Open Access News

News from the open access movement

Wednesday, August 06, 2008

ANU recommends open data

ANU Data Management Manual:  Managing Digital Research Data at the Australian National University, Version 1.0, July 22, 2008.  Excerpt:

3.1.4 Exposure

Creating a website for your research and placing your publications and research data in an archive greatly increases the exposure of your research. Research has shown that Open Access (OA) publications receive 2-3 times as many citations as articles that are only available via journal subscription.

3.2 Benefits of Data Archiving & Sharing

Data sharing makes for good research as it allows for independent verification of results and conclusions and further analysis through the reuse of data.

An excellent list of the benefits of data sharing is given by the ICPSR's Guide to Social Science Data Preparation and Archiving [2005]:

  • Reinforces open scientific inquiry. When data are widely available, the self-correcting features of science work most effectively.
  • Encourages diversity of analysis and opinions. Researchers having access to the same data can challenge each other's analyses and conclusions.
  • Promotes new research and allows for the testing of new or alternative methods. Examples of data being used in ways that the original investigators had not envisioned are numerous.
  • Improves methods of data collection and measurement through the scrutiny of others. Making data publicly available allows the scientific community
    to reach consensus on methods.
  • Reduces costs by avoiding duplicate data collection e orts. Some standard datasets, such as the General Social Survey and the National Election Studies, have produced literally thousands of papers that could not have been produced if the authors had to collect their own data. Archiving makes known to the field what data have been collected so that additional resources are not spent to gather essentially the same information.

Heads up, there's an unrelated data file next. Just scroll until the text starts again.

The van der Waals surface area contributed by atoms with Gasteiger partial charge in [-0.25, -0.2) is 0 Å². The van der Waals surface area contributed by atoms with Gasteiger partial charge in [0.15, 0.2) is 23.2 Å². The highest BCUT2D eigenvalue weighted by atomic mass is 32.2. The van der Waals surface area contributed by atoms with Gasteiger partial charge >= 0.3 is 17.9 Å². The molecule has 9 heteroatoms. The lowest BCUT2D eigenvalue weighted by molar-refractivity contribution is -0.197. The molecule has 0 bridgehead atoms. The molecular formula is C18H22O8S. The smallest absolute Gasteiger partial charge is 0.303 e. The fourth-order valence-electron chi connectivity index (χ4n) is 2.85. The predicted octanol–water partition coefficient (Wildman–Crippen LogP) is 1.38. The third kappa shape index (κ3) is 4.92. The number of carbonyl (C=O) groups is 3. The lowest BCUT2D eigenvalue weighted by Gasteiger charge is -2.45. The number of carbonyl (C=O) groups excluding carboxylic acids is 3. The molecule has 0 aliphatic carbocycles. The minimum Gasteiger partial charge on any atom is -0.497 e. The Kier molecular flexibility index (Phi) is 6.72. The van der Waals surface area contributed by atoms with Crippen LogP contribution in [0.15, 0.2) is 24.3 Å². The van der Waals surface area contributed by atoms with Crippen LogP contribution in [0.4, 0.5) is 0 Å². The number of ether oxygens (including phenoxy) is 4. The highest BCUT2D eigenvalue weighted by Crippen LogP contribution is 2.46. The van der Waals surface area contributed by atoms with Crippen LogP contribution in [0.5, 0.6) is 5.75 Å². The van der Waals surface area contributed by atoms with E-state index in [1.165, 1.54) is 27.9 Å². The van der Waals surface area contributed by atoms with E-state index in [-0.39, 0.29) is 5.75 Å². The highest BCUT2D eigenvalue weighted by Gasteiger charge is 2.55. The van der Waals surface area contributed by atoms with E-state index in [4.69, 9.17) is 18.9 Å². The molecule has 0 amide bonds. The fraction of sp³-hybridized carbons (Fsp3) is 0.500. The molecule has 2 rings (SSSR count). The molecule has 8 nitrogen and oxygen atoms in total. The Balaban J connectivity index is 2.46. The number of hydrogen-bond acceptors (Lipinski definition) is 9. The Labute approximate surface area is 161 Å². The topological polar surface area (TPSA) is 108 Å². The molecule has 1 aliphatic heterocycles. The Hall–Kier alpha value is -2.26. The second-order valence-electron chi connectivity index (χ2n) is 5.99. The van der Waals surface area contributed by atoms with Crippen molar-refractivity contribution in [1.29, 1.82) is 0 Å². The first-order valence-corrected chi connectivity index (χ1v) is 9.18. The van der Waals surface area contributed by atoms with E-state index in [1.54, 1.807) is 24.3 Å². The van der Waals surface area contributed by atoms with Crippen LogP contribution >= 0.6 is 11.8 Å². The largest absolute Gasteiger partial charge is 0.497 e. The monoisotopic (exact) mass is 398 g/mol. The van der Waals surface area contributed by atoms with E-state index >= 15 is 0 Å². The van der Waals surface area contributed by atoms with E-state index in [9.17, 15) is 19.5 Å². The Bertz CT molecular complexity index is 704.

• Provides an important resource for training in research. Secondary data are extremely valuable to students, who then have access to high-quality data as a model for their own work....

4.3.1 Data Sharing Methods

Data Dissemination is actively making your data accessible to others. Some researchers make their datasets available via their personal or group websites. Data sharing is done in 3 ways:

  • Email request - Interested researchers email and request the dataset. This is the most common way that data is shared.
  • Website - Researchers place datasets on their website that anyone can download.
  • Archiving -  Researchers place their dataset in an archive.

Archiving is the preferred option as most archives serve the dual purpose of data preservation and dissemination. Their archives usually have a search utility and are often indexed by the major web search engines, thus increasing the chances of other researchers using and crediting your datasets and publications. Archiving datasets also means the dataset owner does not need to maintain a website and can specify a wide range of access controls. If your dataset is online, then including the link in your publications will greatly increase its use and exposure....

4.3.2 Copyright & Licencing

The owner of any original data holds copyright over that data from the time the data is created....Licences grant permission for others to use the copyrighted data. Open Content Licences are an easy way for researchers to licence their data for others to use....The most notable open content licences are

  • Creative Commons - most popular open content licences
  • Science Commons - similar to Creative Commons but tailored for scientific data and publications.
  • GNU Free Documentation Licence - used by Wikipedia....

Comment.  Very well-done.  The only weak spot is that the authors don't seem aware that Science Commons now recommends the public domain, rather than open licenses, for data.  See for example its Protocol for Implementing Open Access Data from December 2007.